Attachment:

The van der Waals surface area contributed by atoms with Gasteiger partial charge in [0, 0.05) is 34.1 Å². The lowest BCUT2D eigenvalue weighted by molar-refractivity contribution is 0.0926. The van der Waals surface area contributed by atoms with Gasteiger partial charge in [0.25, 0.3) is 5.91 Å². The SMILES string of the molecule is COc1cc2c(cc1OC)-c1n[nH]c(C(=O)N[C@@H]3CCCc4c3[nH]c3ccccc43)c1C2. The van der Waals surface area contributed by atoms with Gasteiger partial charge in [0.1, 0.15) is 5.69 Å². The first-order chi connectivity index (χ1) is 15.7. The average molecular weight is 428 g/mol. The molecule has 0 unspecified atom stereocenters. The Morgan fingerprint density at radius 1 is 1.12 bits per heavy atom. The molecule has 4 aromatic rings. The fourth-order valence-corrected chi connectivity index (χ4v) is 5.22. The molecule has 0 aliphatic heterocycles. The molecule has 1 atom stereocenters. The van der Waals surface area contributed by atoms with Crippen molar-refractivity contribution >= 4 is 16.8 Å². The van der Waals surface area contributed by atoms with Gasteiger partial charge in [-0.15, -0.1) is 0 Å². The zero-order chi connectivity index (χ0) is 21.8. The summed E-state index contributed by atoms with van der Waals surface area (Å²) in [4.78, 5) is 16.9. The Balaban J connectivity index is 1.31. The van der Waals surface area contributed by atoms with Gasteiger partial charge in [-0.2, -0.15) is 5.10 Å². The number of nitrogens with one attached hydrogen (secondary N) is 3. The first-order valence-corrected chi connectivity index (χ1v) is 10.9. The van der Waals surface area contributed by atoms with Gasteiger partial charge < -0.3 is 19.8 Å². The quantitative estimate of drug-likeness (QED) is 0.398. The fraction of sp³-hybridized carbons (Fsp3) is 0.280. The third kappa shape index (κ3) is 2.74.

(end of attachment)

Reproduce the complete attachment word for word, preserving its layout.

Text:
The van der Waals surface area contributed by atoms with Gasteiger partial charge in [0, 0.05) is 34.1 Å². The lowest BCUT2D eigenvalue weighted by molar-refractivity contribution is 0.0926. The van der Waals surface area contributed by atoms with Gasteiger partial charge in [0.25, 0.3) is 5.91 Å². The SMILES string of the molecule is COc1cc2c(cc1OC)-c1n[nH]c(C(=O)N[C@@H]3CCCc4c3[nH]c3ccccc43)c1C2. The van der Waals surface area contributed by atoms with Gasteiger partial charge in [0.1, 0.15) is 5.69 Å². The first-order chi connectivity index (χ1) is 15.7. The average molecular weight is 428 g/mol. The molecule has 0 unspecified atom stereocenters. The Morgan fingerprint density at radius 1 is 1.12 bits per heavy atom. The molecule has 4 aromatic rings. The fourth-order valence-corrected chi connectivity index (χ4v) is 5.22. The molecule has 0 aliphatic heterocycles. The molecule has 1 atom stereocenters. The van der Waals surface area contributed by atoms with Crippen molar-refractivity contribution >= 4 is 16.8 Å². The van der Waals surface area contributed by atoms with Gasteiger partial charge in [-0.15, -0.1) is 0 Å². The zero-order chi connectivity index (χ0) is 21.8. The summed E-state index contributed by atoms with van der Waals surface area (Å²) in [4.78, 5) is 16.9. The Balaban J connectivity index is 1.31. The van der Waals surface area contributed by atoms with Gasteiger partial charge in [-0.2, -0.15) is 5.10 Å². The number of nitrogens with one attached hydrogen (secondary N) is 3. The first-order valence-corrected chi connectivity index (χ1v) is 10.9. The van der Waals surface area contributed by atoms with Gasteiger partial charge < -0.3 is 19.8 Å². The quantitative estimate of drug-likeness (QED) is 0.398. The fraction of sp³-hybridized carbons (Fsp3) is 0.280. The third kappa shape index (κ3) is 2.74.